The Slave trade changed the lives of thousands of people, despite being overlooked by most people. The slave trade is often credited to the Europeans enslaving Africans, but in fact, the slave tradition dates back thousands of years and was a part of virtually all ancient civilizations. It was believed that the slave tradition originated in Mesopotamia and then spread throughout the rest of ancient civilizations. However, today we will focus on the Atlantic slave trade, which was full of tragedy and cruelty across continents.
The Origin of the Atlantic Slave Trade
The Atlantic slave trade was a global segment of the slave trade. It transported between 10 and 12 million enslaved Africans across the Atlantic Ocean to the Americas, from the 16th to the 19th century. The Atlantic slave trade was the largest forced migration in human history. Before the invasion of European countries, Africa didn’t have stability in their empires and hence was divided into many states, which resulted in the Partition of Africa. By the time the Europeans started importing the Africans to America, Europe had a long history of trading slaves.
A lack of government and a lack of unification among the African states made it easier for Europe to trade with Africa rather than fight and conquer it. In exchange for goods such as textiles, metal tools, and guns, the native Africans captured and sold other Africans to European traders.
Journey of Slaves Overseas
For the first time in history, in 1619, twenty male slaves from Africa were brought to Jamestown, Virginia, and became the first slaves to settle in the Americas. The start of the slave trade in the Americas marked the beginning of a process that would last for many years to come.
With the growing demand for slave labor in America and other western regions, countries like the Netherlands, Portugal, and England began trading and transporting slaves via large ships in huge quantities. Numerous infections were transmitted among the slaves and crew members due to over-packing and a lack of sufficient sanitization. It is estimated that ten to twenty million slaves were transported by ship to America. The slaves who survived faced worse conditions than slave ships. Between 10% and 15% of the captives died on the way to America.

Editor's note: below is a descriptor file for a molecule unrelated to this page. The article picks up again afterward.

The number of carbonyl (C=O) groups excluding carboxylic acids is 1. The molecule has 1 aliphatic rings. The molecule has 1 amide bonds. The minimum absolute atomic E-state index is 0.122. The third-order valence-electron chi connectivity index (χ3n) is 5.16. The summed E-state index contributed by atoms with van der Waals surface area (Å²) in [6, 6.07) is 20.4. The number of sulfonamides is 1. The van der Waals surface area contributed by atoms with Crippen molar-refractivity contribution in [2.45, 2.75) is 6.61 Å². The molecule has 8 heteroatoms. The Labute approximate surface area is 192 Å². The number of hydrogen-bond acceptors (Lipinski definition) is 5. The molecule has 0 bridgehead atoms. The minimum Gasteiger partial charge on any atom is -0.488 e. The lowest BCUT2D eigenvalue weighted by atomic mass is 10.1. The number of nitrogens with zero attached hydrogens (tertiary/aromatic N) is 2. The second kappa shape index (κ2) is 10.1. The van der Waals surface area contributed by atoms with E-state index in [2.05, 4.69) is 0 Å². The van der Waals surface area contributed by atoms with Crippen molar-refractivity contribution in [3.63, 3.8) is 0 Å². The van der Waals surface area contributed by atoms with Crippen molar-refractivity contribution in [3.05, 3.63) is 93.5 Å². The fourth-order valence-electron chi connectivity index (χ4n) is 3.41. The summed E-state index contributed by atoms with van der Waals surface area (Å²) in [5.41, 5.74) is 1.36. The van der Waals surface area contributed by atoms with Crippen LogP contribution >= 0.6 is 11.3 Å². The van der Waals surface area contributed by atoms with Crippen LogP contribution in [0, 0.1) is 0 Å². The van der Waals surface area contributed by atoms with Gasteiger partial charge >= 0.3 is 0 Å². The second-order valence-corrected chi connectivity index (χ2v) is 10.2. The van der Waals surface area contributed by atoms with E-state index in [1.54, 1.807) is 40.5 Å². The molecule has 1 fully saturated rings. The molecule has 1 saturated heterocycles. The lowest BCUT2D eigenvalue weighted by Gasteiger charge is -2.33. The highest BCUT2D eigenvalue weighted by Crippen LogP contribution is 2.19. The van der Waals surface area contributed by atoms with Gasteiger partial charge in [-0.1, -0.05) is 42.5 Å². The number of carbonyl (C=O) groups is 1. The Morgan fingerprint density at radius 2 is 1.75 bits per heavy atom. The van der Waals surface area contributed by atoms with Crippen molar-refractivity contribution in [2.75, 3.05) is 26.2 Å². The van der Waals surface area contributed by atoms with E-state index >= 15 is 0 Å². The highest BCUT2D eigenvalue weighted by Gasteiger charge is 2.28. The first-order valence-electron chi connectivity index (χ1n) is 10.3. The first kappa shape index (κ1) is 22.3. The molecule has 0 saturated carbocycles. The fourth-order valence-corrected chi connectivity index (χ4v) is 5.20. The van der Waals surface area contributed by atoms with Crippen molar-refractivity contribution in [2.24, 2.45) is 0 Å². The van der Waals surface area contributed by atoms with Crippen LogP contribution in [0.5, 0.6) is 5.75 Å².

The Labor and Slavery
European colonies relied on African slaves to produce sugar and coffee on the islands. Additionally, many African slaves were sold to masters in Brazil, Spanish, and Americans for agricultural and home labor. The slaves were forced and beaten to work at least 12 hours a day. Slaves did all types of work, including housework; artisans and the majority worked as agriculture producers. The slaves imported in southern America make only a total of 5% of the Atlantic slaves.
For ten months of the year, slaves were engaged in farming and processing sugar in the Brazilian region, in terrible conditions. In those days, the process of extracting sugar from canes was so difficult, exhausting, and time-consuming that slaves had a short life expectancy of between 25 and 30 years.
The slaves in the American region were tortured and beaten to obey the order and work continuously, but the Americans quickly understood that if they keep the slave healthy and safe from the unnatural deaths, it will soon result in an increase of work potential as well as the growth of the population of slaves. Although their masters often dehumanized the slaves for them to work efficiently, this was usually done by beating and treating them in such a way that they felt different from others and were born to live this way.
Slave labor powered the industrial revolution in Britain, providing cheap cotton for the textile industry and propelling Britain forward in the industrialization race. Slavery, according to the ancient philosopher Aristotle, was a natural phenomenon, and humans were divided into two categories: slaves and non-slaves. As a result, it was determining people’s mental processes throughout history.
The Abolishment of Slavery
During the 1780s, both the government and the people began complaining about slavery and its implications, and the brutality of the system, after years of exploitation and enslavement. The first act of slave rebellion was to flee their masters. There was an increase in slave revolts in Southern America, with some slaves taking matters into their own hands and murdering their masters. Due to fear that the slave movement would turn radical, the owners decided to ban their free time and extend their work hours in an attempt to keep slaves from rebelling.
Millions of ordinary Europeans and Americans objected to the slave trade in Europe and the United States and eventually, it was abolished due to a number of circumstances. Additionally, millions of Africans played an important role in the abolition of slavery by fighting against slavery and resisting enslavement for a long period of time.
First to prohibit slavery was Denmark, which enacted laws in 1792 and put them into effect in 1803, followed soon thereafter by Britain in 1807, which imposed heavy fines for any slaves found on board British ships. By declaring slavery to be like piracy and punishable by death, the Royal Navy prevented other countries from engaging in the slave trade. Following this, the United States prohibited the construction or use of ships used to trade slaves.
With the abolishment of slavery, cruelties and inferiority were finally defeated.